Reading Brad DeLong's latest word on the subject, I find that we seem to agree on the economics, but perhaps not on the history. We both like Roosevelt's policies of going off the gold standard and providing deposit insurance. Where I complain that monetary and fiscal policy were not expansionary enough, Brad says yes, but Roosevelt removed the contractionary bias of the Hoover Administration. Point taken.
But, to borrow a locution from Daniel Gross, "One would be very hard-pressed to find a serious professional historian--I mean a serious historian, not a think-tank wanker, not an economist" who would argue that the New Deal consisted primarily of deposit insurance, going off the gold standard, and taking the foot off the monetary and fiscal brakes. I think that the serious historian would feature the NRA, the SEC, the TVA, Glass-Steagall, the Agricultural Adjustment Act, the Wagner Act, Social Security, ...
Incidentally, Gross promises that his forthcoming book
contains a chapter that argues that the financial infrastructure laid down by the government in the New Deal helped pave the way for the immense growth seen in America's capital markets, banking system, credit industry, and housing markets over the past 70 years.
Robert Higgs has a chapter in his book, Depression, War, and Cold War that takes Bryan Caplan's view, that Roosevelt scared the daylights out of private investors. While 'PGL' jeers, "Might we remind Bryan that investment demand (in 2000$) rose from $11.5 billion in 1932 to $91.1 billion in 1937?", Higgs writes,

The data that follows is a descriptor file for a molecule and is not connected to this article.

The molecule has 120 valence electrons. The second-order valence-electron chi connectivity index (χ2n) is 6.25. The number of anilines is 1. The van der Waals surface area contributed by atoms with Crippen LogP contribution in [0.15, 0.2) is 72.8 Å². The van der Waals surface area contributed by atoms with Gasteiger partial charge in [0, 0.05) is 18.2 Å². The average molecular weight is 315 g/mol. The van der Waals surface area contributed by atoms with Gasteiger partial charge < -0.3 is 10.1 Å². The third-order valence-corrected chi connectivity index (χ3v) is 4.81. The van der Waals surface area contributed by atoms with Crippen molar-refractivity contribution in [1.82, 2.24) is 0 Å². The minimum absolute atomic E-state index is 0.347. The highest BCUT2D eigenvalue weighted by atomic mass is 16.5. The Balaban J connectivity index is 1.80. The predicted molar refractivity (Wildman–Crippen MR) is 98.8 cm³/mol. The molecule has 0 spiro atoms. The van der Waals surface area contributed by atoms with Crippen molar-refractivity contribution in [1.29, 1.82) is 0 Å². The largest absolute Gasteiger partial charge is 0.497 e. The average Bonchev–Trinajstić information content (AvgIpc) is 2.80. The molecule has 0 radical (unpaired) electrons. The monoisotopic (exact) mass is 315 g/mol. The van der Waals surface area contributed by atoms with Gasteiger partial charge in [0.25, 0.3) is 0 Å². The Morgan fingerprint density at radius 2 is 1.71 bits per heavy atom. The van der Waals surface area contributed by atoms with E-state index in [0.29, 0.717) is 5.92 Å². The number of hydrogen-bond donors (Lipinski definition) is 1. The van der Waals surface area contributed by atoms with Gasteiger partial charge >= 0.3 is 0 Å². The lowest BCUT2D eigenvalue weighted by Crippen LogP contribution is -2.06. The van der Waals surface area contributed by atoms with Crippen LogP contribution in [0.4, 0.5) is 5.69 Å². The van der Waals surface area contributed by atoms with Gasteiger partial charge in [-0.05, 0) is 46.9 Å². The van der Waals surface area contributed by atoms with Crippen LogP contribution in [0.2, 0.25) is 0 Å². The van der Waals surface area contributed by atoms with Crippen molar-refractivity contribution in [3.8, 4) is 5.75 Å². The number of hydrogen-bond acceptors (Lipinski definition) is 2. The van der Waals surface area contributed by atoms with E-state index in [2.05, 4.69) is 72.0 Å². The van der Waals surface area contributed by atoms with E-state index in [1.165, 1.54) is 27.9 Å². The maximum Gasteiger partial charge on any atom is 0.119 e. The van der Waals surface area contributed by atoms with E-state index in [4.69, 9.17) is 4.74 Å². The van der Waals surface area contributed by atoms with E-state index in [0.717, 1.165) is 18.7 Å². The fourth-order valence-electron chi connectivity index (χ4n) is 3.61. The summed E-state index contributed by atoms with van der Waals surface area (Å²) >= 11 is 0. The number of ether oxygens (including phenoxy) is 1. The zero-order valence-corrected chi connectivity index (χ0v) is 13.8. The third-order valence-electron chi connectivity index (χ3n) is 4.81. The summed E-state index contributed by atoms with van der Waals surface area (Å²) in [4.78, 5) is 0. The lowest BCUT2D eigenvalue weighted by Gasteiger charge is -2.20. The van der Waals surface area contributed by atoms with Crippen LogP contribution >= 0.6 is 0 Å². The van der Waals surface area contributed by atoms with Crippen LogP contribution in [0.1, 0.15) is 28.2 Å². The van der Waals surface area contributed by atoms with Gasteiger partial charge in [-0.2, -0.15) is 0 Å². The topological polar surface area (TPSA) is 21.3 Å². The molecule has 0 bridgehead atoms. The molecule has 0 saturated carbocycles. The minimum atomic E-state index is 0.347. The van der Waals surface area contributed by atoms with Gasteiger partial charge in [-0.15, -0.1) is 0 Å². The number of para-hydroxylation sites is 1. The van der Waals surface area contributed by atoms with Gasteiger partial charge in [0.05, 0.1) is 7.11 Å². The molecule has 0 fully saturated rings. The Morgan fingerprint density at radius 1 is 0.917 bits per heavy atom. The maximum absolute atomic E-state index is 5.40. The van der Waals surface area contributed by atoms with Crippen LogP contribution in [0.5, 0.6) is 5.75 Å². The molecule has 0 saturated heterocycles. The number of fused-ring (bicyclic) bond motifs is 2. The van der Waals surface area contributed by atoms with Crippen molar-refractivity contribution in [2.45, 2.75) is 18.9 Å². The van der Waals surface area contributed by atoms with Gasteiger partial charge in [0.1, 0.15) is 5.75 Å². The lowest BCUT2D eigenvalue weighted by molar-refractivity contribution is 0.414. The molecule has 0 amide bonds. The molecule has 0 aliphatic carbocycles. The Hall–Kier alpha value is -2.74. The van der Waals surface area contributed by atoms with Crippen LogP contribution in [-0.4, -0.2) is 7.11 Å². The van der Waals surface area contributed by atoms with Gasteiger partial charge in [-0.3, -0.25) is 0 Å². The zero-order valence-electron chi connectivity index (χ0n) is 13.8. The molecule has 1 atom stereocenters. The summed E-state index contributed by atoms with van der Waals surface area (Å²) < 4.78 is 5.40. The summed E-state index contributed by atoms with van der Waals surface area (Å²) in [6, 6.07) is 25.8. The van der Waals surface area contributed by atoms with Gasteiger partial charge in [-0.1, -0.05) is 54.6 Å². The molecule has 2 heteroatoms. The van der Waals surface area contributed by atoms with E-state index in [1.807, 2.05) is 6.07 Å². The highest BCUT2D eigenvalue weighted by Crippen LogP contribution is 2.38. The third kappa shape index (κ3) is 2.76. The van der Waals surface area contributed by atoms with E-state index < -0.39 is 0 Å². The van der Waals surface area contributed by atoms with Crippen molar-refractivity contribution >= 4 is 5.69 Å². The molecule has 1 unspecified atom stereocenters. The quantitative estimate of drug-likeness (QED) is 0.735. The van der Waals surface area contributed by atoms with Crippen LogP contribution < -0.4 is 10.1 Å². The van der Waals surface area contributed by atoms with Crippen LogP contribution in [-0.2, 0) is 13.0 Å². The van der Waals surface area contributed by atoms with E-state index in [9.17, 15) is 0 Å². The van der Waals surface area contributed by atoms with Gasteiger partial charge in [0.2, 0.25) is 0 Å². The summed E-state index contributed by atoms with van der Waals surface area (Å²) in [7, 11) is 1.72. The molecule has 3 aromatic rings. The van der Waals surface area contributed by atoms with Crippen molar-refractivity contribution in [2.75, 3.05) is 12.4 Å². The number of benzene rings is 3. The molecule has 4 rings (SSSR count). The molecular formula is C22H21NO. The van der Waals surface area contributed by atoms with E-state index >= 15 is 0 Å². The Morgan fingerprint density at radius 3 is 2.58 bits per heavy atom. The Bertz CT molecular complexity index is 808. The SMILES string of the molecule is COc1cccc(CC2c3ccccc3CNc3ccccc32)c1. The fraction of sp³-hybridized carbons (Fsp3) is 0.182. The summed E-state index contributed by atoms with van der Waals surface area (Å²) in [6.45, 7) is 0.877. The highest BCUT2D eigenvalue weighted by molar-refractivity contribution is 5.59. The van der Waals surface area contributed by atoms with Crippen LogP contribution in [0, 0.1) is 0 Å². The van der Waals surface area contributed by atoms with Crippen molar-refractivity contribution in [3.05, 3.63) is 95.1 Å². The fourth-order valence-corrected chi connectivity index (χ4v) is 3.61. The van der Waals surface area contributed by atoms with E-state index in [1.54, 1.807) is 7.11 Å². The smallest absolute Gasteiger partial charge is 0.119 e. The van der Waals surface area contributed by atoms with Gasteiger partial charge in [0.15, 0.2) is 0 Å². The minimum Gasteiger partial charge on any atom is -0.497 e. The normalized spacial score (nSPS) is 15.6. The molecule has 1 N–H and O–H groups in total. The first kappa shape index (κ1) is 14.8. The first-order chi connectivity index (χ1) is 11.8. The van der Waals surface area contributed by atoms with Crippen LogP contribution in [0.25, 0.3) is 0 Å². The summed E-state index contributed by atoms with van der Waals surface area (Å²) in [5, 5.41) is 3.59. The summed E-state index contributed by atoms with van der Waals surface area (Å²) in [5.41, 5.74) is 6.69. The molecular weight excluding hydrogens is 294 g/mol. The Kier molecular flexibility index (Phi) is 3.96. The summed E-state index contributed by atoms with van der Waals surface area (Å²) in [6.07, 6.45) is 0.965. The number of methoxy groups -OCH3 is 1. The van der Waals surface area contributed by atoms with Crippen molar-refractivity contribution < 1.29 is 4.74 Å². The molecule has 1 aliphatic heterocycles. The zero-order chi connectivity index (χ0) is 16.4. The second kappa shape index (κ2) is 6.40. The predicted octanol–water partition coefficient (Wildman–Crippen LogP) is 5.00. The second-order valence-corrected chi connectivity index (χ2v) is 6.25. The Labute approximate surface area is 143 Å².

both real GDP and real GPI [gross private investment] plunged from 1929 to a trough in either 1932 or 1933, the former by 29 percent and the latter by 84 percent. Both variables recovered rapidly after 1933: by 1937, real national product has regained 96 percent of its loss...and investment had recouped 64 percent of its loss. The "Roosevelt recession" of 1937-38 cut short the recovery...gross investment fell by 34 percent...even in 1941, when stimulus from the defense mobilization had become substantial, real GPI had not quite regained its 1929 level.
So the interpretation of investment data is subject to choice-of-endpoint decisions. Yes, it was higher in 1937 than in 1932, but it was lower in 1939 than in 1930 (at least in the chart in the Higgs chapter).
I have yet to read an economic history of the 1930's that I trust as definitive. I wish I knew what really happened.
UPDATE: Alex Tabarrok weighed in on the anti-New-Deal side of the issue.